A device designed to cap a massive undersea oil spill in the Gulf of Mexico has captured nearly half of the crude that has been escaping daily from a damaged BP well, a US official said.
Coast Guard Admiral Thad Allen, the government's point man for the crisis, said on Monday that the device was capturing 11,000 barrels of oil per day. That's up from 6,000 barrels on Saturday, when it was first installed.
A second device will be installed later this week to further increase that capacity.
"BP anticipates moving another craft in that can actually handle additional production, and the combination of these two... will have a production capability of about 20,000 barrels a day," Allen said.
If the second installation is successful, the containment devices should be able to capture most of the oil flowing from the pipe. The US government estimates the total flow could be up to 25,000 barrels per day.
BP has said it will provide daily updates on how much oil is being captured by the improvised device.
The latest containment effort involves a cap placed over the leak that gathers the oil, allowing it to be siphoned up via a pipe to a container ship.
It is a modified version of an earlier bid in BP's six-week effort to stem the crude gushing from the ruptured pipe about 1.6 kilometres beneath the sea surface.
The earlier attempt failed because cold temperatures and high pressure at the leak site caused the oil to form a sludge that could not be siphoned.
The cap has been redesigned with valves that can be slowly shut down to help prevent the build-up of gas hydrates – similar to ice crystals – that doomed the first attempt.
BP's relative success in trying to contain the spill marks the first significant progress 47 days after the April 20 Deepwater Horizon rig blowout, which killed 11 people and sparked a massive environmental and economic crisis in the US Gulf states.
BP does not expect to fully halt the oil flow until August, when two relief wells are due to be completed.
Impact of spill
The slick is now threatening Alabama, Mississippi and Florida after contaminating more than 200 kilometres of Louisiana coastline.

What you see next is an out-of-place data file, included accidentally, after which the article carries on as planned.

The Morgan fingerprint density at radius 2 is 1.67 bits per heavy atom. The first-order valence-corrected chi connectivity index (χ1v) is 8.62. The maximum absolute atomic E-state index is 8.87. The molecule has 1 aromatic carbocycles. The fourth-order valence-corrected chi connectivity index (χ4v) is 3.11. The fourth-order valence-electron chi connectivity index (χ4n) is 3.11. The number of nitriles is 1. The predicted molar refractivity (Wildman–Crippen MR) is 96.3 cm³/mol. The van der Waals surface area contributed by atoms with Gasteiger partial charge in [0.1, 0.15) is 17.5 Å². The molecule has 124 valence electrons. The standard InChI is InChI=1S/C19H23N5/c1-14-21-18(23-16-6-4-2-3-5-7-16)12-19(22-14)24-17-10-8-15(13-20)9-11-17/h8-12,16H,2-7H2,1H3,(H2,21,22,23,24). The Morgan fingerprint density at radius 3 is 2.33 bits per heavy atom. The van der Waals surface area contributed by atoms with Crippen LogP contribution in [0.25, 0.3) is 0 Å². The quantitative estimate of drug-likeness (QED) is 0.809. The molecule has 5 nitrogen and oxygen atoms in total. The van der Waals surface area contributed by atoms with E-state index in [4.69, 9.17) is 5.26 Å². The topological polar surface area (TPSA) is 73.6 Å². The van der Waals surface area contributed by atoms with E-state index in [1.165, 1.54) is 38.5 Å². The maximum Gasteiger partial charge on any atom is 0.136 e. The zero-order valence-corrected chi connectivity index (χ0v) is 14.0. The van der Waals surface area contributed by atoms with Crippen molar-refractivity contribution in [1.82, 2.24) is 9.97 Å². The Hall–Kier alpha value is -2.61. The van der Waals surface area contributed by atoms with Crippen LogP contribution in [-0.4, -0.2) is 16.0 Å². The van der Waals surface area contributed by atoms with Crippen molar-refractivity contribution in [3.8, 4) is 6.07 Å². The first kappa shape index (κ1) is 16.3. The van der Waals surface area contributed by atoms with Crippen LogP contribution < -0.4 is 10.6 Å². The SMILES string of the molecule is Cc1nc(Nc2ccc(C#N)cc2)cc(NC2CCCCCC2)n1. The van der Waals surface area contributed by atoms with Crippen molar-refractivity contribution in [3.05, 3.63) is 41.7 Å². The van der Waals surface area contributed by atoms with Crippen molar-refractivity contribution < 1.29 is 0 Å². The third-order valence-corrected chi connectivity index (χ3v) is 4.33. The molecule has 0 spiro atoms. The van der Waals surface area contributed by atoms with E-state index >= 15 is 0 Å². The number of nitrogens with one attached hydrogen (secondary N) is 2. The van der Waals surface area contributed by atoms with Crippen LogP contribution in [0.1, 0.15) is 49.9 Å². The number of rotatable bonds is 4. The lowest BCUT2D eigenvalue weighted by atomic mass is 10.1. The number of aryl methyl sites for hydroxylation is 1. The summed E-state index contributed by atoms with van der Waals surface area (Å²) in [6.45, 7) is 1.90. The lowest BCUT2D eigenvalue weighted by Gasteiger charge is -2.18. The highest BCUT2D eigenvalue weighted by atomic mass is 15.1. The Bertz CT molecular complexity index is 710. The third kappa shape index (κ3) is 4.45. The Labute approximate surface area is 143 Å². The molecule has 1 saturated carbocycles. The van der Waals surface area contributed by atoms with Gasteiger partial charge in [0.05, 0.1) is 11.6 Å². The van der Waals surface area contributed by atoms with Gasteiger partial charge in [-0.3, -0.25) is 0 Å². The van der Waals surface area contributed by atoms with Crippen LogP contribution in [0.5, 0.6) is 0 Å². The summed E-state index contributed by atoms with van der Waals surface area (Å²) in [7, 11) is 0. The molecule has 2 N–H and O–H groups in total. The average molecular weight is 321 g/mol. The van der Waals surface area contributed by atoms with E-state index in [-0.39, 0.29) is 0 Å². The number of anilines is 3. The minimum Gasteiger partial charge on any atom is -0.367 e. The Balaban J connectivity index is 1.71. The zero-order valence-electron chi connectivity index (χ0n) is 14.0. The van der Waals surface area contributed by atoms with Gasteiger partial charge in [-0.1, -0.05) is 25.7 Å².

There are reports of tar balls already washing up on the beaches of Florida.
Al Jazeera's Cath Turner, reporting from Pensacola Beach in Florida, said BP contractor crews there have been cleaning up tar balls that washed ashore on Saturday.
"The latest projections that we have for the oil spill is that it will continue to drift east," she said.
"So the impact of the oil spill will continue to get worse.
"The governor of Florida, Charlie Crist, is really begging for more attention, more money, more resources for the state of Florida, which is going to be undoubtedly the next worst-hit area. We've already seen the effects on Louisiana, Mississippi and Alabama."
Barack Obama, the US president, who made his third visit to the coast on Friday, fended off criticism that the government had not moved aggressively enough to tackle the crisis.
In his weekly radio and internet address on Saturday, Obama said his administration has put in place the largest response to an environmental disaster in US history.
|Barack Obama has promised to stand by those affected by the massive oil spill disaster [EPA]
He reiterated some of the steps his administration has taken to respond to the spill, including mobilising National Guard troops.
Obama promised to stand with local residents "until they are made whole" from the oil spill catastrophe, describing its impact as "brutally unfair".
"These folks work hard," he said.
"They meet their responsibilities. But now because of a manmade catastrophe, one that's not their fault and that's beyond their control, their lives have been thrown into turmoil.
"It's brutally unfair. It's wrong. And what I told these men and women, and what I have said since the beginning of this disaster, is that I'm going to stand with the people of the Gulf Coast until they are made whole."
Meanwhile, some Caribbean nations are concerned the spill may reach their shores in the coming days.
The Caribbean Community (Caricom), a grouping of Caribbean states, warned that a recent change in wind patterns could push the oil past the southern tip of Florida and toward its northern member states, including the Bahamas and Jamaica.
Edwin Carrington, the group's secretary-general, said on Saturday that tourism-dependent countries in the 15-nation grouping are expressing concerns about the drifting spill.